I recently listened to a Louise Penny book about Chief Inspector Armand Gamache of the Surêté du Québec. It’s exactly the type of mystery that I love, so I searched out the first book in the series so I could read from the beginning. In the beginning of Still Life, one of the characters, Jane, decides to enter a painting in a juried art exhibit. The detail of the story explains that Jane has been painting for years and has never shown anyone anything she’s painted. Ever.
I was dumbfounded.
How can she expect to improve?
Many years ago I took a studio art class at Boca High. It was one of those evening classes for adults that only cost around $40 for six weeks. The teacher gave us a blank sheet of paper and asked us to draw a face. Most of us, including me, didn’t make use of the entire page. In looking at my drawing in particular, he explained that the eyes aren’t really that close to the top of the head. They are actually more in the center. In five minutes I was already a better artist!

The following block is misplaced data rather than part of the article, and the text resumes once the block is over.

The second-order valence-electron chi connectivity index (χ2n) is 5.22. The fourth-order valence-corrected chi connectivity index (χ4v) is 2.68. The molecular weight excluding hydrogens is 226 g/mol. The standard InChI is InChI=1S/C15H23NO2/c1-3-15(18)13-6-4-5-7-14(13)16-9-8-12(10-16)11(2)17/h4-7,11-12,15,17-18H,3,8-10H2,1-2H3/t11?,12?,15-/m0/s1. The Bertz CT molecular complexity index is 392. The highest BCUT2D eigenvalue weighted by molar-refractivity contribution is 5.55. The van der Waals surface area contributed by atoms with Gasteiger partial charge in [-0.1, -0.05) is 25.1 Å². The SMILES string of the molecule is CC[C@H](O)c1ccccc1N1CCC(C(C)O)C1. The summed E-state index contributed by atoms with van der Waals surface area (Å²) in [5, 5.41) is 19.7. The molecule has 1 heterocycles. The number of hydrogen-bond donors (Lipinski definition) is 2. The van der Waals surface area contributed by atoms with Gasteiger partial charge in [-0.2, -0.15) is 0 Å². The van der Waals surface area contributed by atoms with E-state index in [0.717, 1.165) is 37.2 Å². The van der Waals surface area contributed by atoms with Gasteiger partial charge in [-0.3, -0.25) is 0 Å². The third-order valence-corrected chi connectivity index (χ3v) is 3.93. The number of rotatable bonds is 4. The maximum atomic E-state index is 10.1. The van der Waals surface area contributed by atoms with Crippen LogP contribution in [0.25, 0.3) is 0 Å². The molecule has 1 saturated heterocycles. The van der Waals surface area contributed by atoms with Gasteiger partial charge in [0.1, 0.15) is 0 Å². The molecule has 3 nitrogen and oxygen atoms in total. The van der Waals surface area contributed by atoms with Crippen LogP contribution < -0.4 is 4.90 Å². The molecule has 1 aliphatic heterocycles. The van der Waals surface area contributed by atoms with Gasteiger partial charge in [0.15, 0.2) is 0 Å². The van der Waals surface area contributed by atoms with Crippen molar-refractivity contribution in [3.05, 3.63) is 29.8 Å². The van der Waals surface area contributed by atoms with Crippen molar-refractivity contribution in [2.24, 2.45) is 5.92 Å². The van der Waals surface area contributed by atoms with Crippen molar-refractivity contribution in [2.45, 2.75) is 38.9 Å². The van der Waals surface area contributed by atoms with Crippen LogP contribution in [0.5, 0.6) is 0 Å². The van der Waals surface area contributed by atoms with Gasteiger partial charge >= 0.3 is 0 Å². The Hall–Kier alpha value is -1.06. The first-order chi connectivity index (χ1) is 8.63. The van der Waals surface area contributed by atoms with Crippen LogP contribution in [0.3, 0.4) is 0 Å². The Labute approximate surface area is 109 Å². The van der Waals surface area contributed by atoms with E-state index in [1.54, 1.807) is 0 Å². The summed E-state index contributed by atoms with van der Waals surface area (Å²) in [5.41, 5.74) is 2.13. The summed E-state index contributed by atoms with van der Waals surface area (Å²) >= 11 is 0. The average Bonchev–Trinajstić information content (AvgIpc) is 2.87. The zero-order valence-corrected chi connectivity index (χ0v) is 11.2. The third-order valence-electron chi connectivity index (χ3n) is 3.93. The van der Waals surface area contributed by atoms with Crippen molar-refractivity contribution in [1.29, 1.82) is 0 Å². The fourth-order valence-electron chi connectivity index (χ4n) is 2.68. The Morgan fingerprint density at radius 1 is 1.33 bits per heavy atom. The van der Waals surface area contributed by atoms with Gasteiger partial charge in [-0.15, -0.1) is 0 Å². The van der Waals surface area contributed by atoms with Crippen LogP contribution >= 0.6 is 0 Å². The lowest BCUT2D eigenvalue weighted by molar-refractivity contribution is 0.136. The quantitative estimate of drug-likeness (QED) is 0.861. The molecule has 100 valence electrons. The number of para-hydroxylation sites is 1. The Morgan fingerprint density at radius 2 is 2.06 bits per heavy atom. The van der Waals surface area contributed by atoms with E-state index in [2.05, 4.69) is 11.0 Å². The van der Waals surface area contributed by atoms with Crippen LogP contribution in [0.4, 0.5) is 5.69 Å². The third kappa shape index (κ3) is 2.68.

So who’s looking at your work?
Your mother, spouse, children, and students don’t count.
So now what’s your answer?
A critique group is a great place to start. Most writing organizations have lists of critique groups. Search Meetup groups. Find one that meets at a time and place convenient to you and try it out. My first critique group was not a fit for me. I kept at it and have been in several that worked!
Get a professional critique. Most conferences give an opportunity for such a critique at a nominal fee. If you’ve got an entire book, there are professional editors who charge by the page.
Here’s the bottom line. Whatever they say, use it to grow into a better writer.